19

What does this expression mean in JS?

Value |= this.value
18

It's binary "OR", just like in C or C++ or Java. In this case, it's used in its assignment operator form, so

value |= this.value

means that this.value and value are both converted to 32-bit integers, and a bitwise OR operation is performed. If value were 10 and this.value were 3 before the operation (that is, 01010 and 011 in binary) the result would be 11 (01011 in binary).

The binary logic operators in Javascript are notable in Javascript because the work is carried out on integer values.

The term "bit-wise" is perhaps more accurate than "binary". The operations act on each bit of a numeric value, specifically the numeric values coerced to signed 32-bit integers. The result is also a signed 32-bit integer (according to the spec).

However, JavaScript numbers "at rest" are always 64-bit binary floating point values. Thus the results of bitwise operators, though computed with 32-bit integer math, are stored in floating point form. That works because the range of 32-bit integers fits comfortably and precisely in a 64-bit float.

  • so if "this.value" is "1", "Value" will be "1" ? – samrockon Oct 26 '10 at 14:04
  • Depends on what's in Value before the operation. – Frédéric Hamidi Oct 26 '10 at 14:07
  • It depends on what "Value" is before the statement. If "Value" is 16, for example, the result will be 17. It's a bitwise operation. I'll clarify. – Pointy Oct 26 '10 at 14:07
  • Also of note, the logical equivalent does not appear to be ||=, so I'm not sure if one exists or not... – Kendrick Oct 26 '10 at 14:19
24

This will perform a bitwise OR between the bits in this.value and the bits already stored in Value, then store the result back into Value.

var Value = 42;  // 00101010
Value |= 96;     // 01100000
window.alert(Value);  // 01101010 -> 106
  • This is a better example of what's actually happening. – vol7ron May 26 '13 at 17:53
12

As others have pointed out, this is the bitwise OR operator. However, I don't think people use it much on numerical values in Javascript as - generally - you don't do a lot of computation in Javascript. To give you a better idea why this operator is useful, consider the far more common scenario that the user needs to fill in at least one of multiple textfields.

Say you have this HTML:

<input type="text" class="phone-nr" id="home-phone-nr-1" />
<input type="text" class="phone-nr" id="home-phone-nr-2" />
<input type="text" class="phone-nr" id="home-phone-nr-3" />
<input type="text" class="phone-nr" id="mobile-phone-nr-1" />
<input type="text" class="phone-nr" id="mobile-phone-nr-2" />
<input type="text" class="phone-nr" id="mobile-phone-nr-3" />

The user has the option to fill in multiple phone numbers, but will have to supply at least one.

The easiest way to do this (with jQuery in this case) is:

var valid = false;
$('.phone-nr').each(function(i, item){
  valid |= $(item).val();
}); // untested code

valid will be true if at least one input field with class phone-nrhas a non-empty value.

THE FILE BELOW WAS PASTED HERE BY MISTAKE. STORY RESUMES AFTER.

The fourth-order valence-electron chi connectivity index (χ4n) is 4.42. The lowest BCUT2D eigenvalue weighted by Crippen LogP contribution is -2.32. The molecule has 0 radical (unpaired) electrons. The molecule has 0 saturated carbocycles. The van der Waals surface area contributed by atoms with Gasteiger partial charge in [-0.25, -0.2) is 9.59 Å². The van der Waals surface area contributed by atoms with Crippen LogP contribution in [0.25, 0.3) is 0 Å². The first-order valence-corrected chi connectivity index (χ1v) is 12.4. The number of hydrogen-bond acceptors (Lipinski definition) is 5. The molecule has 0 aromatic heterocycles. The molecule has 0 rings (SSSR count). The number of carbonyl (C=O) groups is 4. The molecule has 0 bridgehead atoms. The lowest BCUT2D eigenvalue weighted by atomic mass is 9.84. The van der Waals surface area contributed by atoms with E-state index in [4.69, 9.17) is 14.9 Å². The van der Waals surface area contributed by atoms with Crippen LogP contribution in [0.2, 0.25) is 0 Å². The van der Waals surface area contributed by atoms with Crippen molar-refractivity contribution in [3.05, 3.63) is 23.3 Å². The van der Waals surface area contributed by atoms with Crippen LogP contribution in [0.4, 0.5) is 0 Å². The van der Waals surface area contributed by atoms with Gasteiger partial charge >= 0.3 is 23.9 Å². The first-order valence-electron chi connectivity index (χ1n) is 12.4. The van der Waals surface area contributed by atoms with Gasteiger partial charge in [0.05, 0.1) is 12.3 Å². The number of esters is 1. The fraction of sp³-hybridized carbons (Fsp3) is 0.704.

If every field must be filled in (a more common requirement) you can do it like this with the bitwise AND operator:

var valid = true;
$('.phone-nr').each(function(i, item){
  valid &= $(item).val();
}); // untested code

valid will only be true if all input fields have a value.

If at least single field is required to be filled in, but no more than one you can use the XOR operator:

var valid = false;
$('.phone-nr').each(function(i, item){
  valid ^= $(item).val();
}); // untested code

Those are, in my opinion, the real-world uses of bitwise operators in Javascript.

  • thanks for the demo/more fleshed out explanation, I still didn't really understand after reading the two higher rated answers. – tim peterson May 5 '12 at 14:54
  • I agree, it's been a while since I've had a use-case for bitwise operations. Demos are nice to come back to, even if you understand what the operator is. – vol7ron May 26 '13 at 17:26
12

Practical use for the operator

( 3|0 )                        === 3;
( 3.3|0 )                      === 3;
( 3.8|0 )                      === 3;
( -3.3|0 )                     === -3;
( -3.8|0 )                     === -3;
( "3"|0 )                      === 3;
( "3.8"|0 )                    === 3;
( "-3.8"|0 )                   === -3;
( NaN|0 )                      === 0;
( Infinity|0 )                 === 0;   
( -Infinity|0 )                === 0;     
( null|0 )                     === 0;          
( (void 0)|0 )                 === 0;      
( []|0 )                       === 0;            
( [3]|0 )                      === 3;           
( [-3.8]|0 )                   === -3;       
( [" -3.8 "]|0 )               === -3;   
( [-3.8, 22]|0 )               === 0     
( {}|0 )                       === 0;            
( {'2':'3'}|0 )                === 0;     
( (function(){})|0 )           === 0;
( (function(){ return 3;})|0 ) === 0;

Some magic for me

3 | '0px' === 3;
  • 2
    I like the examples. I don't think I quite understand how magical the "magic" is at the end. I'm thinking it will be the first value or 0, never 0px. What might be more practical is someVar | parseInt(someVar) – vol7ron May 26 '13 at 18:40
  • Do you think you could translate your comments? – Magnus Lind Oxlund Mar 2 '19 at 19:09
3

It's a bitwise or assignment operator, similar to +=. If you run a test on it like this:

<ol>
<script language="javascript">
var x=false;
document.writeln("<li>"+x+"</li>");
x|=true;
document.writeln("<li>"+x+"</li>");
x&=false;
document.writeln("<li>"+x+"</li>");
</script>
</ol>

You'll get this output (in IE)

1.false
2.1
3.0

Essentially, x|=y is the same as saying x=x|y

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